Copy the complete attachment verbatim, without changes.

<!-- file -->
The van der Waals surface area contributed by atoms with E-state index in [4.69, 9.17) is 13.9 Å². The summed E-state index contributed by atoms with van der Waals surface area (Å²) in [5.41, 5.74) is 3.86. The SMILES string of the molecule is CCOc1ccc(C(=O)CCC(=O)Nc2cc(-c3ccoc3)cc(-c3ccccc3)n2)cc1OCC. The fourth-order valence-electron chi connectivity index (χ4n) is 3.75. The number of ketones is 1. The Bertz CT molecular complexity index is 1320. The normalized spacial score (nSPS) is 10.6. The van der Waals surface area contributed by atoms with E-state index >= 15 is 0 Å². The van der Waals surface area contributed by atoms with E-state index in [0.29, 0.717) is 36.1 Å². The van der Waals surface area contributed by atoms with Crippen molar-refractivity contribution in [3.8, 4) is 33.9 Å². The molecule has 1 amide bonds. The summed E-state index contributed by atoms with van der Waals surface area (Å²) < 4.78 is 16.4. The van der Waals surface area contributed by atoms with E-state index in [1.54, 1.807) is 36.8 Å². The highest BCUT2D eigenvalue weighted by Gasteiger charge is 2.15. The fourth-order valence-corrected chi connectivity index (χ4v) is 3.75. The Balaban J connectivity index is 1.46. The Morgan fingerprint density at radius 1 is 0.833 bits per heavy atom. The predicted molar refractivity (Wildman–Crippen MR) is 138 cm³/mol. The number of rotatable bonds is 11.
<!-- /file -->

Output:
The van der Waals surface area contributed by atoms with E-state index in [4.69, 9.17) is 13.9 Å². The summed E-state index contributed by atoms with van der Waals surface area (Å²) in [5.41, 5.74) is 3.86. The SMILES string of the molecule is CCOc1ccc(C(=O)CCC(=O)Nc2cc(-c3ccoc3)cc(-c3ccccc3)n2)cc1OCC. The fourth-order valence-electron chi connectivity index (χ4n) is 3.75. The number of ketones is 1. The Bertz CT molecular complexity index is 1320. The normalized spacial score (nSPS) is 10.6. The van der Waals surface area contributed by atoms with E-state index >= 15 is 0 Å². The van der Waals surface area contributed by atoms with E-state index in [0.29, 0.717) is 36.1 Å². The van der Waals surface area contributed by atoms with Crippen molar-refractivity contribution in [3.8, 4) is 33.9 Å². The molecule has 1 amide bonds. The summed E-state index contributed by atoms with van der Waals surface area (Å²) < 4.78 is 16.4. The van der Waals surface area contributed by atoms with E-state index in [1.54, 1.807) is 36.8 Å². The highest BCUT2D eigenvalue weighted by Gasteiger charge is 2.15. The fourth-order valence-corrected chi connectivity index (χ4v) is 3.75. The Balaban J connectivity index is 1.46. The Morgan fingerprint density at radius 1 is 0.833 bits per heavy atom. The predicted molar refractivity (Wildman–Crippen MR) is 138 cm³/mol. The number of rotatable bonds is 11.